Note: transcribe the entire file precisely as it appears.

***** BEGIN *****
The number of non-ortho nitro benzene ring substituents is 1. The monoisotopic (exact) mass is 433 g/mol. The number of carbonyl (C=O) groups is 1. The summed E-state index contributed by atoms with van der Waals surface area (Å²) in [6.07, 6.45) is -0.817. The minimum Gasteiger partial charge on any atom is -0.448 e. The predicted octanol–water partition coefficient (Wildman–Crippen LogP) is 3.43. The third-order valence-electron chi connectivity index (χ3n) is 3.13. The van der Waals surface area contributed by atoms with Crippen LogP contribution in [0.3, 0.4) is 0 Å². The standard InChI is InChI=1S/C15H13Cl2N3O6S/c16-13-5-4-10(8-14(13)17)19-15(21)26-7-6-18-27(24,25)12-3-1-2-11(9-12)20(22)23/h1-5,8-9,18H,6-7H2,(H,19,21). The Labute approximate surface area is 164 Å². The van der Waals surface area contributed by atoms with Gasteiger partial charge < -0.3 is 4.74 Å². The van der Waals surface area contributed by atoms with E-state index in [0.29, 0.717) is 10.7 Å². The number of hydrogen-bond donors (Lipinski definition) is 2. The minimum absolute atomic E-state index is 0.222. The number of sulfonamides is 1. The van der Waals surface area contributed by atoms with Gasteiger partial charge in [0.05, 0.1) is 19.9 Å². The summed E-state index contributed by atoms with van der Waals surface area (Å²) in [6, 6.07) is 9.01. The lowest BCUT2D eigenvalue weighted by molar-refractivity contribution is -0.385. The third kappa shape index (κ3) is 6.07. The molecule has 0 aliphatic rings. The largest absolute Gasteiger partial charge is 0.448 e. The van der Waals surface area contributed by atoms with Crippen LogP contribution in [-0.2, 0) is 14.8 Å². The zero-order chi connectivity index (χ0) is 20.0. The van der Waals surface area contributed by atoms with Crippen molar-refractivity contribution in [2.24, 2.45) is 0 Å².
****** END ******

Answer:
The number of non-ortho nitro benzene ring substituents is 1. The monoisotopic (exact) mass is 433 g/mol. The number of carbonyl (C=O) groups is 1. The summed E-state index contributed by atoms with van der Waals surface area (Å²) in [6.07, 6.45) is -0.817. The minimum Gasteiger partial charge on any atom is -0.448 e. The predicted octanol–water partition coefficient (Wildman–Crippen LogP) is 3.43. The third-order valence-electron chi connectivity index (χ3n) is 3.13. The van der Waals surface area contributed by atoms with Crippen LogP contribution in [0.3, 0.4) is 0 Å². The standard InChI is InChI=1S/C15H13Cl2N3O6S/c16-13-5-4-10(8-14(13)17)19-15(21)26-7-6-18-27(24,25)12-3-1-2-11(9-12)20(22)23/h1-5,8-9,18H,6-7H2,(H,19,21). The Labute approximate surface area is 164 Å². The van der Waals surface area contributed by atoms with Gasteiger partial charge < -0.3 is 4.74 Å². The van der Waals surface area contributed by atoms with E-state index in [0.29, 0.717) is 10.7 Å². The number of hydrogen-bond donors (Lipinski definition) is 2. The minimum absolute atomic E-state index is 0.222. The number of sulfonamides is 1. The van der Waals surface area contributed by atoms with Gasteiger partial charge in [0.05, 0.1) is 19.9 Å². The summed E-state index contributed by atoms with van der Waals surface area (Å²) in [6, 6.07) is 9.01. The lowest BCUT2D eigenvalue weighted by molar-refractivity contribution is -0.385. The third kappa shape index (κ3) is 6.07. The molecule has 0 aliphatic rings. The largest absolute Gasteiger partial charge is 0.448 e. The van der Waals surface area contributed by atoms with Crippen LogP contribution in [-0.2, 0) is 14.8 Å². The zero-order chi connectivity index (χ0) is 20.0. The van der Waals surface area contributed by atoms with Crippen molar-refractivity contribution in [2.24, 2.45) is 0 Å².